Values and Principles

Most of us (myself included) have not understood the true meaning, nature, and application of values and using them to live a principle-centered life. In this piece, I want to explore what it means to live a life of values based on principles. Unless we do so, we’re not living effectively.

We all have values — things that are important to us, and that we do without conscious thinking. Having values is good. Having values based on correct principles is better.

Values are both the basis of who you are and the aspiration of who you want to be when you’re at your best. They are the aspects and qualities of you that you hold to be most important. We all have values, but sometimes we disconnect from being that person.

Your values are your roots. The more you’re clear of your values, the more you stay connected to your values and to what is most important to you. You might have to face tough decisions at times, but you can make those decisions authentically and in a sense of peace because you know what is true for you.

Values are what we have. Values are things we do. Values are things we practice and live by. Values guide our behavior and the actions we take.

Any group of people are united by having similar goals and values, be it a family, team, or an organization. Their goals are their Why. Practicing their values is what drives them toward those goals.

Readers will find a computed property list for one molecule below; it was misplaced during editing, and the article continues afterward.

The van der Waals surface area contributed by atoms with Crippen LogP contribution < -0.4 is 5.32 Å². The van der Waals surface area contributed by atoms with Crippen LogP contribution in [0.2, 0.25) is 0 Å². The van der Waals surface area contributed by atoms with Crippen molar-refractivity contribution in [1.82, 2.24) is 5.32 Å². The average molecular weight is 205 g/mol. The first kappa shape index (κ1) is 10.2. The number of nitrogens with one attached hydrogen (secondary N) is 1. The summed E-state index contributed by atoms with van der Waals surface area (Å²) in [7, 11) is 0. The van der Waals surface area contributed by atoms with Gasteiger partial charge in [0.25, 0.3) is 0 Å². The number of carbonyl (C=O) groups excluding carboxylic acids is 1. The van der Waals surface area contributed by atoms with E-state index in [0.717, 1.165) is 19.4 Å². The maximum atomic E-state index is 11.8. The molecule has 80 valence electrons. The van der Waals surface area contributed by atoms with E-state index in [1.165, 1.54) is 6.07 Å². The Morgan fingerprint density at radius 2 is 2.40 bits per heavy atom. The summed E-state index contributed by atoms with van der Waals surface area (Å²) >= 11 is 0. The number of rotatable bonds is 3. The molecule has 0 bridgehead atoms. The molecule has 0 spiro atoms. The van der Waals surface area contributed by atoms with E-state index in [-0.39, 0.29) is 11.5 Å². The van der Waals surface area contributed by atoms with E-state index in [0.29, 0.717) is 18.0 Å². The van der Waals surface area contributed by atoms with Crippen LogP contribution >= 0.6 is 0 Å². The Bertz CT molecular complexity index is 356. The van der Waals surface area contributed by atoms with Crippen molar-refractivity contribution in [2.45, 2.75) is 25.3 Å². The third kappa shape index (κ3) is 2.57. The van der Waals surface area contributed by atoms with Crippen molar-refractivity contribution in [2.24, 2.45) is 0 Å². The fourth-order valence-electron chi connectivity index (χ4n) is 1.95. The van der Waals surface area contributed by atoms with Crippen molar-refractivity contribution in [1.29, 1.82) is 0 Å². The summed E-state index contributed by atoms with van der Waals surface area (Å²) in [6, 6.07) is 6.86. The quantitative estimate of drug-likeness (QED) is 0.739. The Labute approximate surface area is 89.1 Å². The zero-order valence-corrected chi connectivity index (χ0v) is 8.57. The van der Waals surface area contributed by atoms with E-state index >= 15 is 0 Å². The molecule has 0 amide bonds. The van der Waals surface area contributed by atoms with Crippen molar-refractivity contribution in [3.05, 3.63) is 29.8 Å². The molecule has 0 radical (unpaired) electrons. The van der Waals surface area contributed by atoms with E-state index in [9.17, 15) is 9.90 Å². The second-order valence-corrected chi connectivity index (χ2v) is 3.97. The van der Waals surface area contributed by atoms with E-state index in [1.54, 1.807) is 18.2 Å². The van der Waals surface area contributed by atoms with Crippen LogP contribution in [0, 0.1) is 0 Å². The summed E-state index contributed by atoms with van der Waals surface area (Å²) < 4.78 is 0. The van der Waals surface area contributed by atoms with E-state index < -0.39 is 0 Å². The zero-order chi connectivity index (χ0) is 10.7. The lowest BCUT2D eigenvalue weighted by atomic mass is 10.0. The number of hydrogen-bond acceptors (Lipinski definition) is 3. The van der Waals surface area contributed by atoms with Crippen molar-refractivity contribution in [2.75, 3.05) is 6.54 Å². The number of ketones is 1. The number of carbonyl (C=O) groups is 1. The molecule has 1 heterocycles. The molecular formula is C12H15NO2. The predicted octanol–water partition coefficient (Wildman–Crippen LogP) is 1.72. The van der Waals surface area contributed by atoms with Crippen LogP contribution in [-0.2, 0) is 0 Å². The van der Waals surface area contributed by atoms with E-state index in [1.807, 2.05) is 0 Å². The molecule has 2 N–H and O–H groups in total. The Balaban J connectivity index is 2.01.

Values are also something that any group/community shares because they believe in the cause. They believe in the Why. It’s that thing that keeps them together. It’s their Why, their raison d’être for doing something that guides their choices and actions. Values are something that you stand for — something that you believe in strongly. It is the reason why you do things. Values are your compass. They guide you when the going gets tough.

Values are part of our internal system that guides our behavior, whereas principles are external. Values are subjective, personal, emotional, and arguable, while principles are objective, factual, impersonal, and self-evident because they are indisputable.

As Thomas Paine has eloquently written in Agrarian Justice:

An army of principles will penetrate where an army of soldiers cannot; it will succeed where diplomatic management would fall: it is neither the Rhine, the Channel, nor the ocean that can arrest its progress: it will march on the horizon of the world, and it will conquer.